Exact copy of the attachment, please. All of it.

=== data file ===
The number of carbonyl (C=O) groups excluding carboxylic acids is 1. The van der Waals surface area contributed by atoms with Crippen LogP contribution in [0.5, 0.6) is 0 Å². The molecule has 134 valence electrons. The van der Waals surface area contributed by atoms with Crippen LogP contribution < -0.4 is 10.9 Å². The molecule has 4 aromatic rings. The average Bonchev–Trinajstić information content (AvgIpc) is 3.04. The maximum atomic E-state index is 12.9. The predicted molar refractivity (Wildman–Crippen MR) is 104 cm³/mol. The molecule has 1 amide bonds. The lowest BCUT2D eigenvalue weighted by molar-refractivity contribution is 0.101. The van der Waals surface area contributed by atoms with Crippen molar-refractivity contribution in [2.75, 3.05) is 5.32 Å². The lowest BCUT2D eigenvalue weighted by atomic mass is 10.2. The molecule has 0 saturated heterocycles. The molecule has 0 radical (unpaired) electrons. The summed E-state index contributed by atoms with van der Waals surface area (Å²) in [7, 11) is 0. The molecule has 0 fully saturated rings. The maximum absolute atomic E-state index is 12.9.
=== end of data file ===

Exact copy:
The number of carbonyl (C=O) groups excluding carboxylic acids is 1. The van der Waals surface area contributed by atoms with Crippen LogP contribution in [0.5, 0.6) is 0 Å². The molecule has 134 valence electrons. The van der Waals surface area contributed by atoms with Crippen LogP contribution < -0.4 is 10.9 Å². The molecule has 4 aromatic rings. The average Bonchev–Trinajstić information content (AvgIpc) is 3.04. The maximum atomic E-state index is 12.9. The predicted molar refractivity (Wildman–Crippen MR) is 104 cm³/mol. The molecule has 1 amide bonds. The lowest BCUT2D eigenvalue weighted by molar-refractivity contribution is 0.101. The van der Waals surface area contributed by atoms with Crippen molar-refractivity contribution in [2.75, 3.05) is 5.32 Å². The lowest BCUT2D eigenvalue weighted by atomic mass is 10.2. The molecule has 0 saturated heterocycles. The molecule has 0 radical (unpaired) electrons. The summed E-state index contributed by atoms with van der Waals surface area (Å²) in [7, 11) is 0. The molecule has 0 fully saturated rings. The maximum absolute atomic E-state index is 12.9.